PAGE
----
LeVangie, 48, has spent his entire 27-year professional baseball career -- as a player and staff member -- in the Red Sox organization (1991-2017). For the past five seasons (2013-17) he served as bullpen coach on the major league staff, working extensively with all Red Sox pitchers while also serving as the club's catching coordinator. In addition to his role as pitching coach, LeVangie will continue to assist in all facets of the club's advance scouting efforts.
From September 1, 2016 through the 2017 regular season, Red Sox relief pitchers led the majors with a 2.97 ERA (203 ER/615.1 IP) in 185 games, with no other club's bullpen posting an ERA of 3.00 or lower in that time (source: Elias Sports Bureau). During that same stretch, Boston's relief pitchers ranked second in the majors in WHIP (1.17) and third in opponent batting average (.223), opponent OPS (.647), and home runs allowed per 9.0 innings (0.94), as well as fourth in strikeout-to-walk ratio (3.14).
In 2017, Boston's relievers posted a 3.15 ERA (186 ER/531.0 IP), the second-lowest mark in the majors and the club's lowest mark since 2007 (3.10). The Red Sox bullpen recorded four separate scoreless streaks of at least 15.0 innings in 2017, including a 26.0-inning stretch from June 11-17. In Boston's 3-2, 19-inning victory over the Toronto Blue Jays on September 5, 11 relief pitchers combined to throw 13.0 scoreless innings. According to the Elias Sports Bureau, that game marked the first time in franchise history that Red Sox relief pitchers threw as many as 13.0 innings in a game without allowing a run.
Selected by Boston in the 14th round of the 1991 June Draft, LeVangie played six seasons in the Red Sox system (1991-96) as a catcher, reaching the Triple-A level in 1995 and 1996. He spent the next eight seasons as a bullpen catcher (1997-2004) before working as a pro scout (2005) and a major league advance scout (2006-12). Since joining the major league coaching staff in 2013, LeVangie has been a part of three American League East Division titles in five seasons (2013, '16, '17).
Born in Brockton, MA, LeVangie graduated in 1987 from Whitman-Hanson (MA) High School before attending Cape Cod Community College (1987-89) and American International College (1989-91). In 1991, he played in the New England College All-Star Game at Fenway Park.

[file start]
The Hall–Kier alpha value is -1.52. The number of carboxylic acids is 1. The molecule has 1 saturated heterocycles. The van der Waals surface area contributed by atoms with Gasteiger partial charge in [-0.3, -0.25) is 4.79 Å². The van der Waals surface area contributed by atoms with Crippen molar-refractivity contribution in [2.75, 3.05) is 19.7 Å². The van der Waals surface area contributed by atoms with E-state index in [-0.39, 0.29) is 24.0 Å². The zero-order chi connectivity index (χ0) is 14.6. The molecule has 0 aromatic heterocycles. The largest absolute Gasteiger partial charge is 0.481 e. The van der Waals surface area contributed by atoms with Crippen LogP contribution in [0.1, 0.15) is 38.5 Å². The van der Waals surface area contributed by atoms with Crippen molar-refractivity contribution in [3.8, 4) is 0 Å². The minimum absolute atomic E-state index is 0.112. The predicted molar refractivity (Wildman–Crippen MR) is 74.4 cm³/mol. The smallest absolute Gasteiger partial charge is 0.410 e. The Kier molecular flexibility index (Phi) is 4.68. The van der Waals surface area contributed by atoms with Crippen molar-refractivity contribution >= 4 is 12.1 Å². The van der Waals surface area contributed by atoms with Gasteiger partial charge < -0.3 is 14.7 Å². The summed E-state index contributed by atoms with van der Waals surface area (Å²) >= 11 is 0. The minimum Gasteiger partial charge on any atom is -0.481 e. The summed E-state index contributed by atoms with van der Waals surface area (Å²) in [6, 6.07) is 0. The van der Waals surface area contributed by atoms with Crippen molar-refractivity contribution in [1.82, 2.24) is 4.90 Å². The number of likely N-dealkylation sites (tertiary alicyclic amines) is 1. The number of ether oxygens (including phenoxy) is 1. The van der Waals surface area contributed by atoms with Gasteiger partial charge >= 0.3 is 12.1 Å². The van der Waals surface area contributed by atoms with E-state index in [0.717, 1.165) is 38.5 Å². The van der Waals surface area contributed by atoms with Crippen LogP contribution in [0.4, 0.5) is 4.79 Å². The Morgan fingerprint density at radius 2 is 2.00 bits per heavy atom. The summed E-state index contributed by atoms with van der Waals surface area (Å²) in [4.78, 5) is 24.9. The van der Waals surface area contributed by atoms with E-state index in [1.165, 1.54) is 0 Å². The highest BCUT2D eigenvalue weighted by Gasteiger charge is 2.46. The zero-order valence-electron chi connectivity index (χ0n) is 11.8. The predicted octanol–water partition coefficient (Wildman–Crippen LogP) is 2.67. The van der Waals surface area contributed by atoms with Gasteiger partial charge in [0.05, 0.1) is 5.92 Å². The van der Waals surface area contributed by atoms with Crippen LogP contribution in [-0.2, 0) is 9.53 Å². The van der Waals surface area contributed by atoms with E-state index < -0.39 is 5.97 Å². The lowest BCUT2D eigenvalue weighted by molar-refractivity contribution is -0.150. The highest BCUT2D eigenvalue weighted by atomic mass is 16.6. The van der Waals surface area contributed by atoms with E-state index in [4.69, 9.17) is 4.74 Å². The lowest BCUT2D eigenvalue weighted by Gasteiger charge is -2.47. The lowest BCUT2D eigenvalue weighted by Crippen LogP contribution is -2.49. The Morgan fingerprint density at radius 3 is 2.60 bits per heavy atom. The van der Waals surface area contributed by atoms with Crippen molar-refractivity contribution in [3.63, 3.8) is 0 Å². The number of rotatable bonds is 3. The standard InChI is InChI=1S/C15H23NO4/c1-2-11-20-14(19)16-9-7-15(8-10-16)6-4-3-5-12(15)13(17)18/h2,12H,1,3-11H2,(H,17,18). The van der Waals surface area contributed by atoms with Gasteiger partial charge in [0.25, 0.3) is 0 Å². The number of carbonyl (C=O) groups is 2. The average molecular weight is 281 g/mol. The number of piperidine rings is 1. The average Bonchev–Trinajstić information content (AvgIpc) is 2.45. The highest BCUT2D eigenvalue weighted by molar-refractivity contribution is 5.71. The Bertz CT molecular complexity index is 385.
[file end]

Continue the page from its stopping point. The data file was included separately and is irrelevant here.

LeVangie currently resides in East Bridgewater, MA. He and his wife, Traci, have two children, Liam and Avery.
Vazquez, 41, will serve as a liaison between the major league club's advance scouting and statistical analysis efforts, for the purpose of presenting information to players and coaches. He made his major league coaching debut in 2017 with the San Diego Padres, working primarily with the club's infielders.
Prior to joining the Padres, Vazquez spent three seasons in the Houston Astros organization. He first served as the club's developmental specialist in 2014 and 2015, focusing on infielders. Following the 2015 season, he made his managerial debut with Santurce of the Puerto Rican Winter League, and in 2016 he managed High-A Lancaster.
Born in Aibonito, Puerto Rico, Vazquez played professionally for 18 seasons (1995-2012) after attending Indian Hills Community College in Centerville, IA. Selected by Seattle in the 27th round of the 1995 June Draft, the former infielder appeared in 696 major league games with the Mariners (2001), San Diego Padres (2002-04), Boston Red Sox (2005), Cleveland Indians (2005-06), Texas Rangers (2007-08), and Pittsburgh Pirates (2009). Vazquez was teammates with Red Sox Manager Alex Cora in 2009 with Team Puerto Rico in the World Baseball Classic.
Vazquez and his wife, Griselda, have a son, Nomar, and a daughter, Sofia. He resides in Cayey, Puerto Rico, and is the president of the Juntos Dando la Mano foundation.
In his new role, Langone, 39, will travel with the major league team and work closely with Vazquez and advance scouting assistant J.T. Watkins. A former pitcher, Langone has worked in the Red Sox front office since joining the organization for the 2009 season as a baseball operations intern. After serving as the club's advance scouting coordinator from 2010-12, he spent the past five seasons as a major league advance scout.
Selected by the Los Angeles Dodgers in the 21st round of the 2000 June Draft, Langone pitched for seven seasons in the Dodgers (2000-04), Red Sox (2005), and Philadelphia Phillies (2006) organizations, reaching as high as the Triple-A level in 2003. He graduated from Boston College in 2000 and was inducted into the school's Hall of Fame in 2008.